« Deep Reading Dylan | Main | Tyranny of the Calendar »

June 10, 2009

TrackBack

TrackBack URL for this entry:
http://www.typepad.com/services/trackback/6a00d8341c225453ef011570ed40be970b

Listed below are links to weblogs that reference Quantifying the value of peer review:

Comments

Andrew Spong

I'm not sure that publishers are as hard-done by as you suggest.

Rather, I think the NIH has manifested a certain prescience in pre-dating rather than post-dating the publishers' immanent disintermediation from the process of publishing scholarly journals.

Effective alternatives for registering, distributing and archiving the literature already exist. Publishers remain instrumental in expediting the validation of the literature by means of the peer-review process, but it's not as if they actually *do* it themselves. The sliver of terrain they still occupy is being encroached upon (see the 'peer-review related' links at http://stwem.com et al), and when the communities of purpose that social media are conjoining are afforded the opportunity to manage the peer-review process themselves, it's hard to see how a society will benefit from working with a publisher rather than taking the title back in-house.

Marcus

The question is: **Should** publishers still have the right to control distribution, now that the Web is an inescapable element of scholarly communication?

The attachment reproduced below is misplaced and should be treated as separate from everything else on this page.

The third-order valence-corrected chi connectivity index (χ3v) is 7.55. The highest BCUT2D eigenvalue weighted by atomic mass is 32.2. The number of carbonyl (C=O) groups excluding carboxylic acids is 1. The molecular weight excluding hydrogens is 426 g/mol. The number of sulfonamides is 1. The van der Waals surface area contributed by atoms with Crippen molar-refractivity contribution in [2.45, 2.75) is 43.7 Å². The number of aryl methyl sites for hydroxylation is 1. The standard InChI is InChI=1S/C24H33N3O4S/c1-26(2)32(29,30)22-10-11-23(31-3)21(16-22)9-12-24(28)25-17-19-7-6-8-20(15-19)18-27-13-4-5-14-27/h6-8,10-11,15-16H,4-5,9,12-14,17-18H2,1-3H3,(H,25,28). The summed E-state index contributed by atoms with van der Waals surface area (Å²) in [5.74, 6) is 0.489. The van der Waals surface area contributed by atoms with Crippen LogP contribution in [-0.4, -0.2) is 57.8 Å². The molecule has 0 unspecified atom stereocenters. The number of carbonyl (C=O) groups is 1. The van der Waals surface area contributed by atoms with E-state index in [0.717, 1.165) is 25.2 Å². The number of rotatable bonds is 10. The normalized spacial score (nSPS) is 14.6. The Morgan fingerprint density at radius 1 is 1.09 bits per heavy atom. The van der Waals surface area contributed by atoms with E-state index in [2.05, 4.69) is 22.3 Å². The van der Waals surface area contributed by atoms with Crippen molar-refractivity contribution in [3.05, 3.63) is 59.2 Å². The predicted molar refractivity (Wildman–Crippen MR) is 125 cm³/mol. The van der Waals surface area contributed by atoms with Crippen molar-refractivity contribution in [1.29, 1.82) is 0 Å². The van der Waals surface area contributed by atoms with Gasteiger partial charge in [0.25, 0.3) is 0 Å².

Yes--the NIH Policy removes this control, and the "choices" that publishers supposedly have are false (it's like the choice to buy chicken at $3/lb with the grocery store card or $10/lb without the card.) And the publishers are not evil, just businesspeople protecting their interests.

All that said, I still support the NIH Policy--imperfect though it may be--as a necessary step toward increasing taxpayer access to publicly funded research. Perhaps NIH will need to facilitate peer review in 10 years time if this all plays out as publishers fear...or another intermediary will arise who can serve this purpose.

An analogy: Newspapers are collapsing because ad revenues haven't materialized on the Web. But if professional journalism really vanishes (blogging is important but not the same thing), I predict that non-profit foundations will fill the breach. Journalism is too important to vanish, but how we fund it might need to change. Same too for peer review, perhaps?

Publishers have every right to feel threatened, and they are all smart enough to see through the librarian doubletalk. This doesn't mean they have a tenable position.

bill

Quite right, we're all entitled to be paid for the value we add. My standard rate for peer review is $25/hr. For OA journals, I will continue to review for free.

medieval clothing

Yes--the NIH Policy removes this control, and the "choices" that publishers supposedly have are false (it's like the choice to buy chicken at $3/lb with the grocery store card or $10/lb without the card.) And the publishers are not evil, just businesspeople protecting their interests. -I agree..

Thanks for the interesting post. Keep up the good work!

The comments to this entry are closed.